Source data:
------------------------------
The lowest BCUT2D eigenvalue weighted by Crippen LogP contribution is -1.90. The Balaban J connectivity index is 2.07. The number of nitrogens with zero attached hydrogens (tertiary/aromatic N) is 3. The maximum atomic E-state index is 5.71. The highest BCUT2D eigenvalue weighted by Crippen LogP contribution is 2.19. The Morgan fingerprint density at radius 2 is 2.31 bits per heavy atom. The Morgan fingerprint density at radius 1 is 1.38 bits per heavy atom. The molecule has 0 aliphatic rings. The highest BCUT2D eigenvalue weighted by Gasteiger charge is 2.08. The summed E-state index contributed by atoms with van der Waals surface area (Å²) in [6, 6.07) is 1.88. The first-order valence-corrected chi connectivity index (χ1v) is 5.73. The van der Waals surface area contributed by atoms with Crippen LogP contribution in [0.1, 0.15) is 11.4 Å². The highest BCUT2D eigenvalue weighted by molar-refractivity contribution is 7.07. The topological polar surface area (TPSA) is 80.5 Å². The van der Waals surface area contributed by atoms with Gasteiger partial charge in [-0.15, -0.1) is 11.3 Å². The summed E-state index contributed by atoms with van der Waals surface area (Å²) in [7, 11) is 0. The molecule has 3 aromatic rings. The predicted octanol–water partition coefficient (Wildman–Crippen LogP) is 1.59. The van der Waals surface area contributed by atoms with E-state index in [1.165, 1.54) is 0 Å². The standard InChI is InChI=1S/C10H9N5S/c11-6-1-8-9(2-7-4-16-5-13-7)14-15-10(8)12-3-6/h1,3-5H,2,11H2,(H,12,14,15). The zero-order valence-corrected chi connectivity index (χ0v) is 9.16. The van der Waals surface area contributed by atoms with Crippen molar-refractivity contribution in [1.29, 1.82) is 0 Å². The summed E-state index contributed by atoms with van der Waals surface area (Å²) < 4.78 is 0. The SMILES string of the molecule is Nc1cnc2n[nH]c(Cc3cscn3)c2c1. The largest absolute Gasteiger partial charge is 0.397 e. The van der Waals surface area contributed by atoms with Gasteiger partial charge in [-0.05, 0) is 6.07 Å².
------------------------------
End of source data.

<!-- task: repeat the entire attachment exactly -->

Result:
The lowest BCUT2D eigenvalue weighted by Crippen LogP contribution is -1.90. The Balaban J connectivity index is 2.07. The number of nitrogens with zero attached hydrogens (tertiary/aromatic N) is 3. The maximum atomic E-state index is 5.71. The highest BCUT2D eigenvalue weighted by Crippen LogP contribution is 2.19. The Morgan fingerprint density at radius 2 is 2.31 bits per heavy atom. The Morgan fingerprint density at radius 1 is 1.38 bits per heavy atom. The molecule has 0 aliphatic rings. The highest BCUT2D eigenvalue weighted by Gasteiger charge is 2.08. The summed E-state index contributed by atoms with van der Waals surface area (Å²) in [6, 6.07) is 1.88. The first-order valence-corrected chi connectivity index (χ1v) is 5.73. The van der Waals surface area contributed by atoms with Crippen LogP contribution in [0.1, 0.15) is 11.4 Å². The highest BCUT2D eigenvalue weighted by molar-refractivity contribution is 7.07. The topological polar surface area (TPSA) is 80.5 Å². The van der Waals surface area contributed by atoms with Gasteiger partial charge in [-0.15, -0.1) is 11.3 Å². The summed E-state index contributed by atoms with van der Waals surface area (Å²) in [7, 11) is 0. The molecule has 3 aromatic rings. The predicted octanol–water partition coefficient (Wildman–Crippen LogP) is 1.59. The van der Waals surface area contributed by atoms with E-state index in [1.165, 1.54) is 0 Å². The standard InChI is InChI=1S/C10H9N5S/c11-6-1-8-9(2-7-4-16-5-13-7)14-15-10(8)12-3-6/h1,3-5H,2,11H2,(H,12,14,15). The zero-order valence-corrected chi connectivity index (χ0v) is 9.16. The van der Waals surface area contributed by atoms with Crippen molar-refractivity contribution in [1.29, 1.82) is 0 Å². The summed E-state index contributed by atoms with van der Waals surface area (Å²) < 4.78 is 0. The SMILES string of the molecule is Nc1cnc2n[nH]c(Cc3cscn3)c2c1. The largest absolute Gasteiger partial charge is 0.397 e. The van der Waals surface area contributed by atoms with Gasteiger partial charge in [-0.05, 0) is 6.07 Å².